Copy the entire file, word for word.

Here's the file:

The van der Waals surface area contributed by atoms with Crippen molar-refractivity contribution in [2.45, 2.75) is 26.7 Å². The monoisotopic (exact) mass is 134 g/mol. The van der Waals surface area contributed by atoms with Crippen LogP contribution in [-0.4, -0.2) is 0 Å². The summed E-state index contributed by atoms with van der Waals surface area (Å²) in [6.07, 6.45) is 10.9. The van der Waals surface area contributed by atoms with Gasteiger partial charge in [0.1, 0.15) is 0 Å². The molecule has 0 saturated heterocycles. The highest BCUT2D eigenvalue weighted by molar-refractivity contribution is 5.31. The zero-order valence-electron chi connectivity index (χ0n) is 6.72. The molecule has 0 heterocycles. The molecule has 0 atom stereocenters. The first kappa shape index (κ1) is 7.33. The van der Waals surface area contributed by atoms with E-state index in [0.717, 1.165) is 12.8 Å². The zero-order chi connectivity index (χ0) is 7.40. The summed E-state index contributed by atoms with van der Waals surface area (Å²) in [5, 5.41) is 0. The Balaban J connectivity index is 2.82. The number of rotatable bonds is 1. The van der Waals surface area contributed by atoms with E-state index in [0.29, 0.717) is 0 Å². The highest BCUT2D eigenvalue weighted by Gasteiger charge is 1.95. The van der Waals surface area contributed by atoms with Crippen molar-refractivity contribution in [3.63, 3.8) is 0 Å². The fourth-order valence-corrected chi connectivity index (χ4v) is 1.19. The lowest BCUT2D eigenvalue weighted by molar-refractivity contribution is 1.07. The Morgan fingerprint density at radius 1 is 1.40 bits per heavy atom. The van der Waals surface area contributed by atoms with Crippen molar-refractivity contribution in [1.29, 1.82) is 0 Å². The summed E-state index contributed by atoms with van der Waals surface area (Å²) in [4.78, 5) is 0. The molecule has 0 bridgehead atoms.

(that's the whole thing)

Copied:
The van der Waals surface area contributed by atoms with Crippen molar-refractivity contribution in [2.45, 2.75) is 26.7 Å². The monoisotopic (exact) mass is 134 g/mol. The van der Waals surface area contributed by atoms with Crippen LogP contribution in [-0.4, -0.2) is 0 Å². The summed E-state index contributed by atoms with van der Waals surface area (Å²) in [6.07, 6.45) is 10.9. The van der Waals surface area contributed by atoms with Gasteiger partial charge in [0.1, 0.15) is 0 Å². The molecule has 0 saturated heterocycles. The highest BCUT2D eigenvalue weighted by molar-refractivity contribution is 5.31. The zero-order valence-electron chi connectivity index (χ0n) is 6.72. The molecule has 0 heterocycles. The molecule has 0 atom stereocenters. The first kappa shape index (κ1) is 7.33. The van der Waals surface area contributed by atoms with E-state index in [0.717, 1.165) is 12.8 Å². The zero-order chi connectivity index (χ0) is 7.40. The summed E-state index contributed by atoms with van der Waals surface area (Å²) in [5, 5.41) is 0. The Balaban J connectivity index is 2.82. The number of rotatable bonds is 1. The van der Waals surface area contributed by atoms with E-state index in [0.29, 0.717) is 0 Å². The highest BCUT2D eigenvalue weighted by Gasteiger charge is 1.95. The van der Waals surface area contributed by atoms with Crippen molar-refractivity contribution in [3.63, 3.8) is 0 Å². The fourth-order valence-corrected chi connectivity index (χ4v) is 1.19. The lowest BCUT2D eigenvalue weighted by molar-refractivity contribution is 1.07. The Morgan fingerprint density at radius 1 is 1.40 bits per heavy atom. The van der Waals surface area contributed by atoms with Crippen molar-refractivity contribution in [1.29, 1.82) is 0 Å². The summed E-state index contributed by atoms with van der Waals surface area (Å²) in [4.78, 5) is 0. The molecule has 0 bridgehead atoms.